Melania Trump on Monday gave her multipronged effort to promote the well-being of children a minimalist new motto: "BE BEST."
The first lady formally launched her long-awaited initiative after more than a year of reading to children, learning about babies born addicted to drugs and hosting a White House conversation on cyberbullying.
"As a mother and as first lady, it concerns me that in today's fast-paced and ever-connected world, children can be less prepared to express or manage their emotions and often times turn to forms of destructive or addictive behavior such as bullying, drug addiction or even suicide," she said in prepared remarks.
"I feel strongly that as adults, we can and should 'be best' at educating our children about the importance of a healthy and balanced life," Mrs. Trump said.
The first lady said early on that she would focus on child well-being. The goal of her public awareness campaign is to encourage parents and other adults to teach children how to be good citizens, including being kind, not bullying on social media or anywhere else, staying away from drugs and taking care of themselves.
The campaign will focus on the issues of well-being, social media and opioid abuse, she said.
"If we truly listen to what our kids have to say, whether it be their concerns or ideas, adults can provide them the support and tools they need to grow up to be happy and productive adults who contribute positively to society and their global communities," said Mrs. Trump, who made the announcement in the White House Rose Garden as President Donald Trump looked on from the audience.
Monday's announcement followed a period of high visibility for a first lady who once had a scant public presence around the White House. Last month, she joined her husband to host the prime minister of Japan at the Trumps' Florida estate and the president of France at the White House. She also represented the administration at the April funeral of former first lady Barbara Bush.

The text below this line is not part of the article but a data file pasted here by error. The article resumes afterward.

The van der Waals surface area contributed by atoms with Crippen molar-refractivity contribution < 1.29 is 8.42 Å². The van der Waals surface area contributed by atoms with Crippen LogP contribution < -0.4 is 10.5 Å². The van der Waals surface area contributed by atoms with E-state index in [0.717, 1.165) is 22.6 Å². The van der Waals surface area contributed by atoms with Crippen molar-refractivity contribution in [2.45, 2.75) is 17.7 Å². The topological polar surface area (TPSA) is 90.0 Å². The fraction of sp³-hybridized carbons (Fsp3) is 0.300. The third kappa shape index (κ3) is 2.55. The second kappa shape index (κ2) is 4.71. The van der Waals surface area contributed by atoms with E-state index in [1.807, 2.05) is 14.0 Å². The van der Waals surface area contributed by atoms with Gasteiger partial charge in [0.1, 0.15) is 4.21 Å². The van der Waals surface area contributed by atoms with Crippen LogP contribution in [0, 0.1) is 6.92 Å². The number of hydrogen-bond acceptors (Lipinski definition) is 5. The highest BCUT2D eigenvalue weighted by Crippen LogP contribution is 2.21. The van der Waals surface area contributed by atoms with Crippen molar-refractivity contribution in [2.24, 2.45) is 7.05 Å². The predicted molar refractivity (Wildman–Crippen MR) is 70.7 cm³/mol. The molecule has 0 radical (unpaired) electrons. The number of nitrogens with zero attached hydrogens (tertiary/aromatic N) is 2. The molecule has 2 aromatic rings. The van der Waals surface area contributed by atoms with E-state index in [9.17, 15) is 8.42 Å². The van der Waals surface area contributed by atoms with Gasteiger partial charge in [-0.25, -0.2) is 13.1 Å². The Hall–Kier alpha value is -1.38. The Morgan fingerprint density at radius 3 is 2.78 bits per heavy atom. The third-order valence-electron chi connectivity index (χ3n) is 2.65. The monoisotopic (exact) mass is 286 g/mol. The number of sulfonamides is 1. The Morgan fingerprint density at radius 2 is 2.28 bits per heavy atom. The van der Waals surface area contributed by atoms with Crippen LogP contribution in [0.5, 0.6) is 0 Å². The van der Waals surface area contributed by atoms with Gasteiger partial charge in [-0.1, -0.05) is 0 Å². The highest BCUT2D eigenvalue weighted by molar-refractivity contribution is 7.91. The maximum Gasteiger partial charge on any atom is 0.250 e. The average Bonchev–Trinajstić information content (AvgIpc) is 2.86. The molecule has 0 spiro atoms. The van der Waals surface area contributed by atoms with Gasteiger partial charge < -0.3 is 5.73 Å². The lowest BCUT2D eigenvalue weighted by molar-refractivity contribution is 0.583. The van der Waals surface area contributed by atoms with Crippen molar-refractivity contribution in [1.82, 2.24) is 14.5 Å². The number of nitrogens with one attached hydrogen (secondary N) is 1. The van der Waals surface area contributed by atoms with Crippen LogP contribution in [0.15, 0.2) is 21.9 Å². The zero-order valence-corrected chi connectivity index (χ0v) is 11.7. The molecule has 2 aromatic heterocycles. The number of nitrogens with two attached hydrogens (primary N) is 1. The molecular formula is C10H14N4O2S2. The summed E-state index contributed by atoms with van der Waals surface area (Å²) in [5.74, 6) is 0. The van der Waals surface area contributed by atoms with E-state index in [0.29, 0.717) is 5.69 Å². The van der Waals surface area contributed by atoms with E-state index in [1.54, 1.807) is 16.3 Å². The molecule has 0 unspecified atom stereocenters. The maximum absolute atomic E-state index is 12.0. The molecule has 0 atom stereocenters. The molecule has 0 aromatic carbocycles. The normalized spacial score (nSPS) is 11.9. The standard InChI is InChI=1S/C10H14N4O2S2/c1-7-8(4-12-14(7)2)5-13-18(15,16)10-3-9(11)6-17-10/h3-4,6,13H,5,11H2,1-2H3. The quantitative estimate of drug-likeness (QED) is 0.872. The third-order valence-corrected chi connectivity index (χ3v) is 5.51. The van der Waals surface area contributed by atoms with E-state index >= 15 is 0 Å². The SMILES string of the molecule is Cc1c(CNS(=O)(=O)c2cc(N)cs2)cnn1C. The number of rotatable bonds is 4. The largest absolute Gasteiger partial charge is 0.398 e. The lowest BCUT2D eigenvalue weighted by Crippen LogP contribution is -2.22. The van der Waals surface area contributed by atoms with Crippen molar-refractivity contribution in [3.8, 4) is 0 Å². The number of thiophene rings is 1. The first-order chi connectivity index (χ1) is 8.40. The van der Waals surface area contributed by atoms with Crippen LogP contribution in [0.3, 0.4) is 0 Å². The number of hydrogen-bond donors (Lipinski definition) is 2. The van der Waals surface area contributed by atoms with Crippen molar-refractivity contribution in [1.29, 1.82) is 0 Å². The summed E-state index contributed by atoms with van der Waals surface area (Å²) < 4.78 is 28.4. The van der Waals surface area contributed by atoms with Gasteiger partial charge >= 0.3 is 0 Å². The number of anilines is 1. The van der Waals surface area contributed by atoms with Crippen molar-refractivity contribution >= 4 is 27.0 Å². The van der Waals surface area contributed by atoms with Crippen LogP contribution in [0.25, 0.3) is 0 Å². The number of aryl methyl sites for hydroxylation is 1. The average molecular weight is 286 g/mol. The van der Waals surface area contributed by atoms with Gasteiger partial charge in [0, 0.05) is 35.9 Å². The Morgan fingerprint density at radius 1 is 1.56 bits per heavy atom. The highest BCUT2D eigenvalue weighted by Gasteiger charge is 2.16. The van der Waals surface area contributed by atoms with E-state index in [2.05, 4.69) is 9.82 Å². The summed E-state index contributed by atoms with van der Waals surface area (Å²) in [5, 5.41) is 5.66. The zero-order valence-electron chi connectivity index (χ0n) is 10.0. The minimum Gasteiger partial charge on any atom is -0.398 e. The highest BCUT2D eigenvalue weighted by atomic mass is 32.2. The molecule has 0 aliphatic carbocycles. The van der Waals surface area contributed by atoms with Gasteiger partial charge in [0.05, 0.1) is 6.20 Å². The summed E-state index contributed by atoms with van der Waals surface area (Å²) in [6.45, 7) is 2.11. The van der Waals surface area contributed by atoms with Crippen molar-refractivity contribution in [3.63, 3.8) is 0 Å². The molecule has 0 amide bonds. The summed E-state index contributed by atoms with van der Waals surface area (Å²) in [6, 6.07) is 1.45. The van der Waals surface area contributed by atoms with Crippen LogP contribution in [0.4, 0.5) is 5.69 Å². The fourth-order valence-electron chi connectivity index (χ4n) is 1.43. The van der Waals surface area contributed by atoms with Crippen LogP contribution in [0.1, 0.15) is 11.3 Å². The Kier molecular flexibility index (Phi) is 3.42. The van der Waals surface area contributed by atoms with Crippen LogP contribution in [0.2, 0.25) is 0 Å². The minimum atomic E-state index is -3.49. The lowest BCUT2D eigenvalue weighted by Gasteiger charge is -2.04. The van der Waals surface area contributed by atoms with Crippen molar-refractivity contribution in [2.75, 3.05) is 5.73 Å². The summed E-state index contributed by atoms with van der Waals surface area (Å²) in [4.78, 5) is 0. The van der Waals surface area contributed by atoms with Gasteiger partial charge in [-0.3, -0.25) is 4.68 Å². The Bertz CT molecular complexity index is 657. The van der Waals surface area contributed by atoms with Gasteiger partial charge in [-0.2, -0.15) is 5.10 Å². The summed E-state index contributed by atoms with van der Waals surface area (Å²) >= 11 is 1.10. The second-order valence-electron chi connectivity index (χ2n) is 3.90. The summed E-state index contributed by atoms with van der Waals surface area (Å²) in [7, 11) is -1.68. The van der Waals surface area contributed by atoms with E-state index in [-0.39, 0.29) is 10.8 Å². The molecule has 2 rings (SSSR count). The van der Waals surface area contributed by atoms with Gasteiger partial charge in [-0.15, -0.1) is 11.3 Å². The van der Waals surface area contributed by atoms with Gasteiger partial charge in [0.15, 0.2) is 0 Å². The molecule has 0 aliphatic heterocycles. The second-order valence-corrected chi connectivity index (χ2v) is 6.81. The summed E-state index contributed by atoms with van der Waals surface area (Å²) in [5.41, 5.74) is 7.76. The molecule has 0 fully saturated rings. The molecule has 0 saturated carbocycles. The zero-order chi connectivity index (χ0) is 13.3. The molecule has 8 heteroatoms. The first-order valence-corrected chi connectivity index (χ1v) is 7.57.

Mrs. Trump's announcement also came as her husband remains under intense legal pressure from a special counsel's investigation into Russian interference in the 2016 presidential election and is facing questions over $130,000 in hush money paid by one of his attorneys to a porn actress who says she had sex with Trump in 2006. Trump denies her accusation.
During nearly 16 months as first lady, Mrs. Trump demonstrated her interest in children by visiting with young hospital patients in the U.S. and during overseas trips with the president, often reading to them and encouraging them to do their best.
Her interest in the opioid drug crisis, developed during the presidential campaign, has taken her to care centers and hospitals in West Virginia and Ohio to learn about the epidemic's effect on babies born to mothers addicted to the powerful painkillers. She convened a White House roundtable on the issue last fall.
In March, the first lady hosted representatives of the major online and social media companies at the White House to discuss cyberbullying and internet safety.
That meeting came more than a year after she promised to use her White House platform to discourage cyberbullying. Her choice was ridiculed almost immediately, given her husband's longtime habit of calling people names on Twitter, but Mrs. Trump said the criticism wouldn't discourage her from doing what she thinks is right.
She said Monday that social media is too often used in negative ways and that it is important for children to learn positive online behaviors at a young age.
"I do believe that children should be both seen and heard, and it is our responsibility as adults to educate and remind them that when they are using their voices — whether verbally or online — they must choose their words wisely and speak with respect and compassion," the first lady said.
Modern first ladies typically highlight personal causes, from Nancy Reagan's campaign to get kids to "Just Say No" to drugs to the emphasis the late Barbara Bush and her daughter-in-law Laura Bush placed on literacy and education to Michelle Obama's signature "Let's Move" campaign against childhood obesity, which she launched about a year after moving to the White House.
Mrs. Trump took a little more time to pull her initiative together. She did not live in the White House for the first five months of the administration to avoid having their son, Barron, now 12, change schools during the year. She has a smaller staff than her predecessors and only hired her policy director in January of this year.
The first lady said she will travel as part of the initiative.